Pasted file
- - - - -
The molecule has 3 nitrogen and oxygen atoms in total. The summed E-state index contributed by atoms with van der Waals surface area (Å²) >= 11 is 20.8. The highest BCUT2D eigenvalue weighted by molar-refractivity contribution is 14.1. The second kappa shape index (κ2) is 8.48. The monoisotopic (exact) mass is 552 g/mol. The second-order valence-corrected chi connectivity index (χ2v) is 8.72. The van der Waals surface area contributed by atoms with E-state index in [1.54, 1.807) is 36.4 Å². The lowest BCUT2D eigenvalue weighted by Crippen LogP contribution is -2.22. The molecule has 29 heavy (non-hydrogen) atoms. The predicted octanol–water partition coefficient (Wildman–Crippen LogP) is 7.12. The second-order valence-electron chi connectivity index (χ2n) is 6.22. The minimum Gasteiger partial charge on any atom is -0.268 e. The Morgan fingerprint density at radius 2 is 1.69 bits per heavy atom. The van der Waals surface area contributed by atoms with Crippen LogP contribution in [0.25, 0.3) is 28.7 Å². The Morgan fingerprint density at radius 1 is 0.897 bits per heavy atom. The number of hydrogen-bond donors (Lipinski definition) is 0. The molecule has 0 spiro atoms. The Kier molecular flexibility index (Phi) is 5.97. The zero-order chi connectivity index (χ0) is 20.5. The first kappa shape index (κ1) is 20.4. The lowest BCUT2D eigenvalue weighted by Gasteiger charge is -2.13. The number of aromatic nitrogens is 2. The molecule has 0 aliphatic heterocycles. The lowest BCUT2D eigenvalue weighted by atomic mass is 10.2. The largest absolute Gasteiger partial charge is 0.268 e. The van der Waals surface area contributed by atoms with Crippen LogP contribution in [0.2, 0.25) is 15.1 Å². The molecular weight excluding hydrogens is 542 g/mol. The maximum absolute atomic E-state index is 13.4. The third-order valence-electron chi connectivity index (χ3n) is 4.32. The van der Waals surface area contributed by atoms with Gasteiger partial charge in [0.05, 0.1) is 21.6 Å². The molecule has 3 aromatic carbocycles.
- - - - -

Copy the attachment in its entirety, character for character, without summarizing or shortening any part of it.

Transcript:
The molecule has 3 nitrogen and oxygen atoms in total. The summed E-state index contributed by atoms with van der Waals surface area (Å²) >= 11 is 20.8. The highest BCUT2D eigenvalue weighted by molar-refractivity contribution is 14.1. The second kappa shape index (κ2) is 8.48. The monoisotopic (exact) mass is 552 g/mol. The second-order valence-corrected chi connectivity index (χ2v) is 8.72. The van der Waals surface area contributed by atoms with E-state index in [1.54, 1.807) is 36.4 Å². The lowest BCUT2D eigenvalue weighted by Crippen LogP contribution is -2.22. The molecule has 29 heavy (non-hydrogen) atoms. The predicted octanol–water partition coefficient (Wildman–Crippen LogP) is 7.12. The second-order valence-electron chi connectivity index (χ2n) is 6.22. The minimum Gasteiger partial charge on any atom is -0.268 e. The Morgan fingerprint density at radius 2 is 1.69 bits per heavy atom. The van der Waals surface area contributed by atoms with Crippen LogP contribution in [0.25, 0.3) is 28.7 Å². The Morgan fingerprint density at radius 1 is 0.897 bits per heavy atom. The number of hydrogen-bond donors (Lipinski definition) is 0. The molecule has 0 spiro atoms. The Kier molecular flexibility index (Phi) is 5.97. The zero-order chi connectivity index (χ0) is 20.5. The first kappa shape index (κ1) is 20.4. The lowest BCUT2D eigenvalue weighted by Gasteiger charge is -2.13. The number of aromatic nitrogens is 2. The molecule has 0 aliphatic heterocycles. The lowest BCUT2D eigenvalue weighted by atomic mass is 10.2. The largest absolute Gasteiger partial charge is 0.268 e. The van der Waals surface area contributed by atoms with Crippen LogP contribution in [0.2, 0.25) is 15.1 Å². The molecular weight excluding hydrogens is 542 g/mol. The maximum absolute atomic E-state index is 13.4. The third-order valence-electron chi connectivity index (χ3n) is 4.32. The van der Waals surface area contributed by atoms with Gasteiger partial charge in [0.05, 0.1) is 21.6 Å². The molecule has 3 aromatic carbocycles.